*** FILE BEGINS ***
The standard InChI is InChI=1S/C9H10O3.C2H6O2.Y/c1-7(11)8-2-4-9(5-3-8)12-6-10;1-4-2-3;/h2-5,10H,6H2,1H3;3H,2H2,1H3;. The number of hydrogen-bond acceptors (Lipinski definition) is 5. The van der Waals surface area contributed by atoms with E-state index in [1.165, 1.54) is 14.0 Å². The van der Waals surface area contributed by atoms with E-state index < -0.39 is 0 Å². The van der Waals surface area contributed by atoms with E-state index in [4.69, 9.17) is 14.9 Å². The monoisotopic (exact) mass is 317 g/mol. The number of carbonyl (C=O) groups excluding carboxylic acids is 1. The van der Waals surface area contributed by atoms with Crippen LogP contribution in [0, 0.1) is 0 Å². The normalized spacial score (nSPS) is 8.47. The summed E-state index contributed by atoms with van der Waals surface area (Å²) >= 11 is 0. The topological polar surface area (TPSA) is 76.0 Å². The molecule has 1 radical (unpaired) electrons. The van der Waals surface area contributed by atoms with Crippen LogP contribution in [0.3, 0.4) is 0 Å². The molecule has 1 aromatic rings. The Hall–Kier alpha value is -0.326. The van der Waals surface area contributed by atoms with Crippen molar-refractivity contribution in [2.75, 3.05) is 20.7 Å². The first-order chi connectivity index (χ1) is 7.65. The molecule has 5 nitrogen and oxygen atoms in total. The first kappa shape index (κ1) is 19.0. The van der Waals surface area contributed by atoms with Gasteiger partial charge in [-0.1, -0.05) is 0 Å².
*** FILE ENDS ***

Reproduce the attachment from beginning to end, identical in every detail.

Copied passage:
The standard InChI is InChI=1S/C9H10O3.C2H6O2.Y/c1-7(11)8-2-4-9(5-3-8)12-6-10;1-4-2-3;/h2-5,10H,6H2,1H3;3H,2H2,1H3;. The number of hydrogen-bond acceptors (Lipinski definition) is 5. The van der Waals surface area contributed by atoms with E-state index in [1.165, 1.54) is 14.0 Å². The van der Waals surface area contributed by atoms with E-state index < -0.39 is 0 Å². The van der Waals surface area contributed by atoms with E-state index in [4.69, 9.17) is 14.9 Å². The monoisotopic (exact) mass is 317 g/mol. The number of carbonyl (C=O) groups excluding carboxylic acids is 1. The van der Waals surface area contributed by atoms with Crippen LogP contribution in [0, 0.1) is 0 Å². The normalized spacial score (nSPS) is 8.47. The summed E-state index contributed by atoms with van der Waals surface area (Å²) >= 11 is 0. The topological polar surface area (TPSA) is 76.0 Å². The molecule has 1 radical (unpaired) electrons. The van der Waals surface area contributed by atoms with Crippen LogP contribution in [0.3, 0.4) is 0 Å². The molecule has 1 aromatic rings. The Hall–Kier alpha value is -0.326. The van der Waals surface area contributed by atoms with Crippen molar-refractivity contribution in [2.75, 3.05) is 20.7 Å². The first-order chi connectivity index (χ1) is 7.65. The molecule has 5 nitrogen and oxygen atoms in total. The first kappa shape index (κ1) is 19.0. The van der Waals surface area contributed by atoms with Gasteiger partial charge in [-0.1, -0.05) is 0 Å².